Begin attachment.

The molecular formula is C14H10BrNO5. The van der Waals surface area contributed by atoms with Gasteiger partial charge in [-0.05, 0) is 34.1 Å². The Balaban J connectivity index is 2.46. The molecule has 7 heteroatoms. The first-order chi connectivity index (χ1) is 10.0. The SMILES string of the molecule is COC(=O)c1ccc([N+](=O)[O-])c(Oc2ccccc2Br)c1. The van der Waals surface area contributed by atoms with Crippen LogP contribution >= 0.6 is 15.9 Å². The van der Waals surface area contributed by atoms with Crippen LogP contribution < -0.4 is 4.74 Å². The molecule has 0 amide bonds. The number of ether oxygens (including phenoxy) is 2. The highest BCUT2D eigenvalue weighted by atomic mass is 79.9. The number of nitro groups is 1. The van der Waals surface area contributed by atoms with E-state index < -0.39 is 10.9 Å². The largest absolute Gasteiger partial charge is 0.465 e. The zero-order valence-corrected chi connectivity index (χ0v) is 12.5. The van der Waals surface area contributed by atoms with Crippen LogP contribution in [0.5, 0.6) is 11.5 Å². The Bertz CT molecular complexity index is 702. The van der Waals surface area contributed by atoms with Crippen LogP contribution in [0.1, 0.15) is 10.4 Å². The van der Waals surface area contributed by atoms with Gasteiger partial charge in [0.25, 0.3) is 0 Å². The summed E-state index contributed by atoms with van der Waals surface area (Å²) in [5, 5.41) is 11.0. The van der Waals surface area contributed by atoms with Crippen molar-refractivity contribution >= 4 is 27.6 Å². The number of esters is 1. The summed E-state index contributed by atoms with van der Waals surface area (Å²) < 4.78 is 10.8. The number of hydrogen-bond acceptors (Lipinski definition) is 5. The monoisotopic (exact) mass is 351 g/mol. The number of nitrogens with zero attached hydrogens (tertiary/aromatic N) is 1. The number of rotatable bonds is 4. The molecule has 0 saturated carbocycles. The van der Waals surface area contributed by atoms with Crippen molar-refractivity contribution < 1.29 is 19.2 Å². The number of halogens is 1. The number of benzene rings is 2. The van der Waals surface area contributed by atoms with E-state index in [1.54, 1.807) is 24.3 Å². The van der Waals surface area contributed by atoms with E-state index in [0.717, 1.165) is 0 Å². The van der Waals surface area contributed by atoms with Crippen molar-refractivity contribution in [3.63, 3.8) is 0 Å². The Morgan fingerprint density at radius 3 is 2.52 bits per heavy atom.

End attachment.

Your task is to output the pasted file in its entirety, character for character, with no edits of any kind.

The molecular formula is C14H10BrNO5. The van der Waals surface area contributed by atoms with Gasteiger partial charge in [-0.05, 0) is 34.1 Å². The Balaban J connectivity index is 2.46. The molecule has 7 heteroatoms. The first-order chi connectivity index (χ1) is 10.0. The SMILES string of the molecule is COC(=O)c1ccc([N+](=O)[O-])c(Oc2ccccc2Br)c1. The van der Waals surface area contributed by atoms with Crippen LogP contribution >= 0.6 is 15.9 Å². The van der Waals surface area contributed by atoms with Crippen LogP contribution < -0.4 is 4.74 Å². The molecule has 0 amide bonds. The number of ether oxygens (including phenoxy) is 2. The highest BCUT2D eigenvalue weighted by atomic mass is 79.9. The number of nitro groups is 1. The van der Waals surface area contributed by atoms with E-state index < -0.39 is 10.9 Å². The largest absolute Gasteiger partial charge is 0.465 e. The zero-order valence-corrected chi connectivity index (χ0v) is 12.5. The van der Waals surface area contributed by atoms with Crippen LogP contribution in [0.5, 0.6) is 11.5 Å². The Bertz CT molecular complexity index is 702. The van der Waals surface area contributed by atoms with Crippen LogP contribution in [0.1, 0.15) is 10.4 Å². The van der Waals surface area contributed by atoms with Gasteiger partial charge in [0.25, 0.3) is 0 Å². The summed E-state index contributed by atoms with van der Waals surface area (Å²) in [5, 5.41) is 11.0. The van der Waals surface area contributed by atoms with Crippen molar-refractivity contribution >= 4 is 27.6 Å². The number of esters is 1. The summed E-state index contributed by atoms with van der Waals surface area (Å²) < 4.78 is 10.8. The number of hydrogen-bond acceptors (Lipinski definition) is 5. The monoisotopic (exact) mass is 351 g/mol. The number of nitrogens with zero attached hydrogens (tertiary/aromatic N) is 1. The number of rotatable bonds is 4. The molecule has 0 saturated carbocycles. The van der Waals surface area contributed by atoms with Crippen molar-refractivity contribution < 1.29 is 19.2 Å². The number of halogens is 1. The number of benzene rings is 2. The van der Waals surface area contributed by atoms with E-state index in [1.54, 1.807) is 24.3 Å². The van der Waals surface area contributed by atoms with E-state index in [0.717, 1.165) is 0 Å². The van der Waals surface area contributed by atoms with Crippen molar-refractivity contribution in [3.63, 3.8) is 0 Å². The Morgan fingerprint density at radius 3 is 2.52 bits per heavy atom.